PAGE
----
Historians consider the Battle of Rzhev "one of the bloodiest in the history of the Great Patriotic War" and "Zhukov's greatest defeat". Veterans called this colossal battle, which continued for a total of 15 months, "the Rzhev slaughterhouse" or "the Massacre", while the German generals named this city "the cornerstone of the Eastern Front" and "the gateway to Berlin". By their territorial scale, number of participating troops, length and casualties, the military operations in the area of the Rzhev - Viaz'ma salient are not only comparable to the Stalingrad battle, but to a great extent surpass it. The total losses of the Red Army around Rzhev amounted to 2,000,000 men; the Wehrmacht's total losses are still unknown precisely to the present day.
Why was one of the greatest battles of the Second World War consigned to oblivion in the Soviet Union? Why were the forces of the German Army Group Center in the Rzhev - Viaz'ma salient not encircled and destroyed? Whose fault is it that the German forces were able to withdraw from a pocket that was never fully sealed? Indeed, are there justifications for blaming this "lost victory" on G.K. Zhukov? In this book, which has been recognized in Russia as one of the best domestic studies of the Rzhev battle, answers to all these questions have been given. The author, Svetlana Gerasimova, has lived and worked amidst the still extant signs of this colossal battle, the tens of thousands of unmarked graves and the now silent bunkers and pillboxes, and has dedicated herself to the study of its history.
Svetlana Aleksandrovna Gerasimova is a historian and museum official. After graduating from Leningrad State University with a history degree, she worked in the Urals as a middle school history teacher, before moving to Tver, where she taught a number of courses in history and local history, and about museum work and leading excursions in the Tver' School of Culture. She earned her Ph.D. in history from Tver State University in 2002. For more than 20 years, S.A. Gerasimova has been working in the Tver' State Consolidated Museum, and is the creator and co-creator of a many displays and exhibits in the branches of the Museum, and in municipal and institutional museums of the Tver' Oblast. Recent museum exhibits that she has created include "The Battle of Rzhev 1942-1943" and "The Fatal Forties … Toropets District in the Years of the Great Patriotic War." She has led approximately 20 historical and folklore-ethnographic expeditions in the area of Tver' Oblast and is the author of numerous articles in such journals as Voprosy istorii [Questions of History], Voenno-istoricheskii arkhiv [Military History Archive], Voenno-istoricheskii zhurnal [Journal of Military History] and Zhivaia starina [The Living Past], and of other publications. In 2009, she served as a featured consultant to a Russian NTV television documentary about the Battle of Rzhev, which quickly became controversial for its very frank discussion of the campaign.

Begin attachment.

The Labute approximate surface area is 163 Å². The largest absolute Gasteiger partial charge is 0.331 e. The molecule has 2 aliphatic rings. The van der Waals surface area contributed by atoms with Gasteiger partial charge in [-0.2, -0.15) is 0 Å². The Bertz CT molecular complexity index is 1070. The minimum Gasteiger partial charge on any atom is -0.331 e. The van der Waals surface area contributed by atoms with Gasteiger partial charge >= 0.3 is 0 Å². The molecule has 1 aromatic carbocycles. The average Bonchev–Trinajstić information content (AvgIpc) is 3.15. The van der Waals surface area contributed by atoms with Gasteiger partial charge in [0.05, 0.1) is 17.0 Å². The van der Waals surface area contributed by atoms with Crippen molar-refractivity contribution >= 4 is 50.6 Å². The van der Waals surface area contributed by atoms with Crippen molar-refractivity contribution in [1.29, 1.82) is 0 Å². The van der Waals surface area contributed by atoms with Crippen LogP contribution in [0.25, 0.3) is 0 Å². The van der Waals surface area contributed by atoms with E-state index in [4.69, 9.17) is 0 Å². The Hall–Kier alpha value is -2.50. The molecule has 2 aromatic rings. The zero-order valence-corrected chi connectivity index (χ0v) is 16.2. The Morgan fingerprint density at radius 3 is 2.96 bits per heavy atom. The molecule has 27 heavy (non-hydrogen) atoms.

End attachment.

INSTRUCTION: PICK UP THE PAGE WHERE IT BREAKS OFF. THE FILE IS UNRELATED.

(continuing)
Stuart Britton is a freelance translator and editor residing in Cedar Rapids, Iowa. He has been responsible for making a growing number of Russian titles available to readers of the English language, consisting primarily of memoirs by Red Army veterans and recent historical research concerning the Eastern Front of the Second World War and Soviet air operations in the Korean War. Notable recent titles include Valeriy Zamulin's award-winning 'Demolishing the Myth: The Tank Battle at Prokhorovka, Kursk, July 1943: An Operational Narrative ' (Helion, 2011), Boris Gorbachevsky's 'Through the Maelstrom: A Red Army Soldier's War on the Eastern Front 1942-45' (University Press of Kansas, 2008) and Yuri Sutiagin's and Igor Seidov's 'MiG Menace Over Korea: The Story of Soviet Fighter Ace Nikolai Sutiagin' (Pen & Sword Aviation, 2009). Future books will include Svetlana Gerasimova's analysis of the prolonged and savage fighting against Army Group Center in 1942-43 to liberate the city of Rzhev, and more of Igor Seidov's studies of the Soviet side of the air war in Korea, 1951-1953.